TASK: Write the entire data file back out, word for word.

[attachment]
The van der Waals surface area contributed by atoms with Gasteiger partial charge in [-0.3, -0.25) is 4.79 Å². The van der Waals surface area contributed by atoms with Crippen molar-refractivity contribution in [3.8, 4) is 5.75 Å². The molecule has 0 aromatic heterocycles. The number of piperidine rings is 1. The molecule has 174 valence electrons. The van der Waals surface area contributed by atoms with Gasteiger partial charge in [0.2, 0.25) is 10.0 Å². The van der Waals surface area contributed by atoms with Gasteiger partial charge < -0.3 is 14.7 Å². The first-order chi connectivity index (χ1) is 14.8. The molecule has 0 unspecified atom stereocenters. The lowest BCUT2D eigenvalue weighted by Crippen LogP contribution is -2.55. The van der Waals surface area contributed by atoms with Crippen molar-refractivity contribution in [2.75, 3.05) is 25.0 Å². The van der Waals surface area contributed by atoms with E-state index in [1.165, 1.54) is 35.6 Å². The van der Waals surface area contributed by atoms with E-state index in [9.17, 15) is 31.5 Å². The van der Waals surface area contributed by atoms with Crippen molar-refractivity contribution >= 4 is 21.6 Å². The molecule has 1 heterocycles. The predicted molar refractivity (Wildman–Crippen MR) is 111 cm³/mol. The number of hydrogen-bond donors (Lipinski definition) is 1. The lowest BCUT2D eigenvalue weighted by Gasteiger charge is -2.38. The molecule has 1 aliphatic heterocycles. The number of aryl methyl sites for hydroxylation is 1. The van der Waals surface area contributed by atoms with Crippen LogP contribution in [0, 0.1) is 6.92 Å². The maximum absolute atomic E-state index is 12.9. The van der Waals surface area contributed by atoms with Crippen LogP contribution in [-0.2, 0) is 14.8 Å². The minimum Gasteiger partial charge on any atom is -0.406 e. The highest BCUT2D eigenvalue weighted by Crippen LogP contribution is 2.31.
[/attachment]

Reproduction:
The van der Waals surface area contributed by atoms with Gasteiger partial charge in [-0.3, -0.25) is 4.79 Å². The van der Waals surface area contributed by atoms with Crippen molar-refractivity contribution in [3.8, 4) is 5.75 Å². The molecule has 0 aromatic heterocycles. The number of piperidine rings is 1. The molecule has 174 valence electrons. The van der Waals surface area contributed by atoms with Gasteiger partial charge in [0.2, 0.25) is 10.0 Å². The van der Waals surface area contributed by atoms with Gasteiger partial charge < -0.3 is 14.7 Å². The first-order chi connectivity index (χ1) is 14.8. The molecule has 0 unspecified atom stereocenters. The lowest BCUT2D eigenvalue weighted by Crippen LogP contribution is -2.55. The van der Waals surface area contributed by atoms with Crippen molar-refractivity contribution in [2.75, 3.05) is 25.0 Å². The van der Waals surface area contributed by atoms with E-state index in [1.165, 1.54) is 35.6 Å². The van der Waals surface area contributed by atoms with E-state index in [9.17, 15) is 31.5 Å². The van der Waals surface area contributed by atoms with Crippen molar-refractivity contribution >= 4 is 21.6 Å². The molecule has 1 heterocycles. The predicted molar refractivity (Wildman–Crippen MR) is 111 cm³/mol. The number of hydrogen-bond donors (Lipinski definition) is 1. The lowest BCUT2D eigenvalue weighted by Gasteiger charge is -2.38. The molecule has 1 aliphatic heterocycles. The number of aryl methyl sites for hydroxylation is 1. The van der Waals surface area contributed by atoms with Crippen LogP contribution in [0, 0.1) is 6.92 Å². The maximum absolute atomic E-state index is 12.9. The van der Waals surface area contributed by atoms with Crippen LogP contribution in [-0.2, 0) is 14.8 Å². The minimum Gasteiger partial charge on any atom is -0.406 e. The highest BCUT2D eigenvalue weighted by Crippen LogP contribution is 2.31.